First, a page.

A 36-year-old morbidly obese, Hispanic male presented with severe constant throbbing headache associated with fever, cough and backache which was preceded by pharyngitis 3 days prior to the presentation. Headache was exacerbated by cough but patient denied nuchal rigidity, nausea, vomiting, photophobia, rashes, or any sick contacts. Past medical history is significant for asthma and obesity. His home medications included Albuterol inhaler for asthma, Augmentin for pharyngitis, and Tylenol for headache and fever. The patient lives with his spouse and is sexually active. He denied any alcohol or illicit substance abuse. Family history is significant for diabetes and renal disease in his mother. He is 175 cm tall, weighs 123.4 kg with BMI of 40.3. Upon presentation, he had temperature of 100.3 F and had respiratory rate of about 20 breaths/min. All other vital signs were within normal limits. Subsequent hemogram and metabolic panel including creatinine and electrolytes were unremarkable. Shortly after admission, fever spiked at 102.9 and the patient became mildly tachycardic (102 beats/min). On physical exam, he was alert and oriented without any focal neurological deficits. He had mild pharyngeal erythema and varicose veins. He had no rashes. At this point, the differential diagnoses included meningitis (aseptic and bacterial), encephalitis, hydrocephalus, aneurysm, and ICH. Intervention/Response to Treatment: In the Emergency Department, the patient was given empiric antibiotics (Ceftriaxone, Vancomycin, and Ampicillin) due to clinical suspicion of bacterial meningitis. Head CT scan and Lumbar puncture were performed. CT scan yielded a normal study. CSF cytology showed leukocytosis (825 cells/mm3) with lymphocyte predominance (88%) and plasma cell pleocytosis (7% - 12%), high protein concentration (90 mg/dL), normal glucose (52 mg/dL), and unremarkable Gram stain. PCR analysis was negative for HSV-1 and positive for HSV-2. The antibiotic regimen was discontinued, as these results were highly suggestive of viral meningitis due to HSV-2 infection. The patient was admitted to Medicine Service for further management. He was given Tylenol#3 for headache. On Day 2, the patient was afebrile (98.7 F) and his temperature was stable throughout the rest of the hospital course. CSF culture yielded no growth and was non-reactive to VDRL. The patient was also seen by Infectious Disease Service and was subsequently discharged on Day 5 with Valaciclovir 2 g for 10 days and Tylenol No. 3. After completing treatment, the patient was seen in the Medicine Ambulatory Clinic, when he reported feeling healthy. Subsequent follow up was unremarkable.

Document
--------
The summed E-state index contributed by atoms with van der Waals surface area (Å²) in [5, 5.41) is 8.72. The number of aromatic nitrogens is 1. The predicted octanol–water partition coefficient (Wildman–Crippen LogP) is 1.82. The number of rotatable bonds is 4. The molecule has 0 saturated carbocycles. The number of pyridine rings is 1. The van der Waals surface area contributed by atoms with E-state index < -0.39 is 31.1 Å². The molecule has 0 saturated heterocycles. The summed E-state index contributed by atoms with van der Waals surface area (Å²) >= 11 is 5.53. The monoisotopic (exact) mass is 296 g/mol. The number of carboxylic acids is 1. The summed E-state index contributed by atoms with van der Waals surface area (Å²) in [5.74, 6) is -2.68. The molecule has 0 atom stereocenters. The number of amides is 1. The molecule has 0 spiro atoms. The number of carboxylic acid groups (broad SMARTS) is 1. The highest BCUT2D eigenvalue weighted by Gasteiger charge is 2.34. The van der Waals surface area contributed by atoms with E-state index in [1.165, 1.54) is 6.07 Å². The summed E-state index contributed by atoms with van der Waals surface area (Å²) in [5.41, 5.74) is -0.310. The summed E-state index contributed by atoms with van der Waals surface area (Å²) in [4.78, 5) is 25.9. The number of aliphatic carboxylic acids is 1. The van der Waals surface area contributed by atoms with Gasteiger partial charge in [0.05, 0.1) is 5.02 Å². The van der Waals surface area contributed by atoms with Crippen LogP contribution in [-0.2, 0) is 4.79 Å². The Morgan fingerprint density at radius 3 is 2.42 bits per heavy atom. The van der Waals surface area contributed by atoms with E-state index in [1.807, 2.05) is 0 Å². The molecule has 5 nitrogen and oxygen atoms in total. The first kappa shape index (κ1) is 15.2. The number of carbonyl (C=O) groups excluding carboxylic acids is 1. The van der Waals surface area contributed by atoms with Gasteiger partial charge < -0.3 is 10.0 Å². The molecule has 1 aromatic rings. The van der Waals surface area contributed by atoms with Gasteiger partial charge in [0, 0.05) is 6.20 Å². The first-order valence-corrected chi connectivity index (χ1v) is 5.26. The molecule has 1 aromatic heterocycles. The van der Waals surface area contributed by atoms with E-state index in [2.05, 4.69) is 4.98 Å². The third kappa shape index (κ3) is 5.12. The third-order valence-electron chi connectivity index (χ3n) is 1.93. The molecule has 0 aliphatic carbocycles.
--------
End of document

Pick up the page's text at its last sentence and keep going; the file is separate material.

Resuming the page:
Viral Meningitis should be suspected in those with CSF findings of cell count <500/microL, >50 percent CSF lymphocytes, protein concentration less than 80 to 100 mg/dL, normal glucose concentration, and negative Gram stain. Plasma cell pleocytosis in CSF has been documented in some disease processes including West Nile encephalitis and Multiple Sclerosis, but this is one of the first cases of plasma cells associated with HSV-2 Meningitis.

Any case of suspected meningitis should be treated with empiric antibiotics, especially elderly or immunocompromised patients who should be received empiric antibiotics for 48 hrs. Careful history including medications, exposure to ticks, mosquitoes, travel history, and TB exposure should be obtained. Blood and CSF cultures should be preferably obtained before initiating antibiotics. Lumbar Puncture plays an important role in diagnosing the etiology. Aseptic or Viral Meningitis usually resolves spontaneously with symptomatic treatment and antibiotics should be discontinued once CSF results are suggestive of viral etiology for meningitis.

PCR analysis revealed HSV-2 infection which is known to be associated with meningitis. The patients with HSV- 2 meningitis should also be screened for other STDs including syphilis and HIV. If HSV-2 meningitis is suspected in a patient with concomitant genital lesions, acyclovir (10 mg/kg IV q8) can be initiated empirically.

Conflicts of Interest

The authors declare no conflicts of interest.